While no one single word can possibly describe the experience known as Midwest Men’s Festival, Sanctuary must certainly be on the short list.
Two men performed a reading of On Sanctuary, a moving essay written by Stella Maris, at last summer’s KnowTalent Show-unplugged. Maris’ reflection moved many of the men there, as the reading seemed to describe the MMF experience. With the blessing of the author, an excerpt is published here, with a link to the entire work below.
Sanctuary is a way of being. It is a verb more than a noun, a process more than a state, a practice more than an ideal, and a context more than a place.
Sanctuary is an energetic field of welcome, acceptance, and love that arises from the intentions and actions of all who enter into it. Sanctuary is a space of possibility created in each moment by the quality of our interbeingness with ourselves and everyone and everything else.
Sanctuary exists within a context of holy separation: outside of everyday life, yet interdependent with it. Sanctuary thrives within a strong yet permeable container: held with intention, defined by traditions and agreements, and maintained through our commitments to respect and tend its boundaries.
Sanctuary is a communal spiritual practice and an ongoing magical working. It requires and inspires kindness, discernment, patience, improvisation, tenacity, humility, and devotion. It is potent medicine for loneliness, selfishness, despair, and other suffering caused by modern delusions of separateness.
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Sanctuary is the manifestation of a communal commitment to the practice of radical hospitality. It arises from hearts overflowing with gratitude and the desire to pass on and amplify blessings received.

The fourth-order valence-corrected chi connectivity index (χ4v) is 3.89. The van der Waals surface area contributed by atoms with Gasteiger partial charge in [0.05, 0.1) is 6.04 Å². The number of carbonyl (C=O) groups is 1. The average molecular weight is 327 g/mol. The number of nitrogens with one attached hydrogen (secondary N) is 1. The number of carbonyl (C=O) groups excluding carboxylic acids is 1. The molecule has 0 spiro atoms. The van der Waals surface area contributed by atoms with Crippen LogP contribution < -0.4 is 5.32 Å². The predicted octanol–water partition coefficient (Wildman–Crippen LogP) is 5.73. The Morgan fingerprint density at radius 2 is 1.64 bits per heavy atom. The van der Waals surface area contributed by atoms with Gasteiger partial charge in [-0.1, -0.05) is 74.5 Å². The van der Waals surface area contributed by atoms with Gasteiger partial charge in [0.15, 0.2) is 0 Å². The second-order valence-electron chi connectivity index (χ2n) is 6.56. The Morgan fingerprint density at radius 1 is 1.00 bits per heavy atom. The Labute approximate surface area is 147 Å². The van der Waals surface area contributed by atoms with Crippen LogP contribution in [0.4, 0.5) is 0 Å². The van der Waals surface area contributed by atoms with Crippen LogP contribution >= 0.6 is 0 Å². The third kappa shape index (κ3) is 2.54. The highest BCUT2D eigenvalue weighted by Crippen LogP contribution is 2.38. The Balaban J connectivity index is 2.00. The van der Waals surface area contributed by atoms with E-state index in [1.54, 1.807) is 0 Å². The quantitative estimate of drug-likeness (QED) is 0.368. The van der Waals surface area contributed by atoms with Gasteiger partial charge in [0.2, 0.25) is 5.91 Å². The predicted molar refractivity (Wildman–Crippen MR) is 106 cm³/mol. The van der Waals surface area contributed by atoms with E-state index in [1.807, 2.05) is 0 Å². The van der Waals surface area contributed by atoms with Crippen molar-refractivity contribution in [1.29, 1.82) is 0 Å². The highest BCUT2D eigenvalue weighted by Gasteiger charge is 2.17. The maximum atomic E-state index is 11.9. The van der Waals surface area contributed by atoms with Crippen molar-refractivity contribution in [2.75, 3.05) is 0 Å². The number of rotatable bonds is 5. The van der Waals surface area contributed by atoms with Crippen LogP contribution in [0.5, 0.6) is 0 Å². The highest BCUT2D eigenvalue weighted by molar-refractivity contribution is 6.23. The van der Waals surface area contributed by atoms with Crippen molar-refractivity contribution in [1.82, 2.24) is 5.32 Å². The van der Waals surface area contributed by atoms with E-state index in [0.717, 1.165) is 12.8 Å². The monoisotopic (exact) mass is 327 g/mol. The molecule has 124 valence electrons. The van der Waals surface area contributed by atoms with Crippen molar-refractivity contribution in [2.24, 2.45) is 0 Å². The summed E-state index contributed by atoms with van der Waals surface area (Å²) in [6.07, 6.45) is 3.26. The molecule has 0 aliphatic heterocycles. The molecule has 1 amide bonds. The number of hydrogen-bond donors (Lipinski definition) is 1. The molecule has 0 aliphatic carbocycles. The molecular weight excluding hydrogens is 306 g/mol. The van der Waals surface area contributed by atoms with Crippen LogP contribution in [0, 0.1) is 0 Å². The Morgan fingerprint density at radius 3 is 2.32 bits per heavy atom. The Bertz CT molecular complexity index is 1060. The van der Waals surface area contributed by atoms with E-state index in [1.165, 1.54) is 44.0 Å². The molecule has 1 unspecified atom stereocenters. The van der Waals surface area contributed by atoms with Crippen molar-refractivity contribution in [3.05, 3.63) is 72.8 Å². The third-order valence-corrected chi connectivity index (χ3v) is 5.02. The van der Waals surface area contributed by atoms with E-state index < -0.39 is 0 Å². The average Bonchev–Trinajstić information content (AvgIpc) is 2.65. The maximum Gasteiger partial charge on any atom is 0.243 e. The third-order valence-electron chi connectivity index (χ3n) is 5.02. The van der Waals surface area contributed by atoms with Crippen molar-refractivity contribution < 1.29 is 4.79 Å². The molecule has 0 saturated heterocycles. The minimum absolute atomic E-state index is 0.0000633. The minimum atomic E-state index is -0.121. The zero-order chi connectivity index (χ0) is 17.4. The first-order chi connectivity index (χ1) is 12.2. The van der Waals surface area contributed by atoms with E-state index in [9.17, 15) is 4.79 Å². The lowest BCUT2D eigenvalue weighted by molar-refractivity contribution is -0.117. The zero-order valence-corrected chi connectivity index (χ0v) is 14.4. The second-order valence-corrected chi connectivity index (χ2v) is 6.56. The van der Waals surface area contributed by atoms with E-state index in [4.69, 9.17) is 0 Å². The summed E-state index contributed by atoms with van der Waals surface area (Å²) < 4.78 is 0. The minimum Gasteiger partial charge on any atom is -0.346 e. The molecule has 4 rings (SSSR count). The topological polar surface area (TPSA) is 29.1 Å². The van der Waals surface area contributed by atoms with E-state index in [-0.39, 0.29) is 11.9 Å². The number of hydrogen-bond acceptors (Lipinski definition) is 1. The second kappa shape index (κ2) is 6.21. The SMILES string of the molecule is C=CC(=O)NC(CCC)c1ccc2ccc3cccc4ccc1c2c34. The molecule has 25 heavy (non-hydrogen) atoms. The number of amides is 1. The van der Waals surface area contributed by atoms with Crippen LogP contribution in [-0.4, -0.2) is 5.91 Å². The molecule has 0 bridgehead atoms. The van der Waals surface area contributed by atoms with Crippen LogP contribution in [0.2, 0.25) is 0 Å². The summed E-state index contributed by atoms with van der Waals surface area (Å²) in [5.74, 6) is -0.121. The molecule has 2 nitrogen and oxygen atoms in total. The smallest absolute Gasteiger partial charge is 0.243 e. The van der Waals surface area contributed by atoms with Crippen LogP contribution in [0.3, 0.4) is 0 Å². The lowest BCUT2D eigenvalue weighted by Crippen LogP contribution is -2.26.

Sanctuary makes sense and can function only within the context of a gift economy. Sanctuary subverts scarcity by cultivating a culture of generous and abundant sharing. It calls forth our willingness to give beyond what we receive, and to be happily indebted for gifts we can never repay.
Sanctuary is rooted in a mycelial web of kinship, friendship, and lovership: relationships of mutual caring, respect, and trust. It is blessed and protected by all the beings and spirits with whom we exist in such relation. The well-being and capacity of sanctuary are determined by the strength of our commitments to these relationships.
Sanctuary is hard work. Sanctuary demands sacrifice. Sanctuary puts us through initiatory ordeals that make us and our community grow up.
Sanctuary calls us to self-care. Tending sanctuary does not relieve us of the responsibility of caring for our own needs. Rather, it enlarges our capacity for service by teaching that caring for others requires caring for ourselves first.
A few of the comments from some of the men in attendance:
I think this statement written by Stella Maris is one of the best things I have ever read about sanctuary either permanent or temporary such as Mensfest or Camp Camp. I continue to swish it around the palate of my heart and brain like a fine vintage and find little to spit out.
A gentle kiss to those who cast the circle and to those bold enough to step within it. The ancestors watch as we continue our bold experiment of queer men learning to live together under our own terms surely a place no man has gone before. And at times we will walk through shit but let’s walk through it while wearing fabulous red high heels!
This is a great distillation of some of the intangible that makes Festival so unique and precious and a touchstone for me to remember what we create together. THANKS, Michael for sharing!
And Michael, come back and be among us again – you are missed.
Wow, this is so powerful. Read it and substitute sanctuary with MMF. Or maybe we change our name to Midwest Men’s Sanctuary.
I think we should have a circle and read through this as a group. It answers so many questions around what I think we are trying to do.
This speaks to the essence of heart circle.
SG and SC (and I forget your new name, sorry) I loved your unplugged performance of Sanctuary. And SC you gave me your copy, and when I was unpacking I couldn’t find it. Is it possible to send it to me electronically? Or could you remind me of its author please? I’d really like to use some of the concepts within my classroom this year.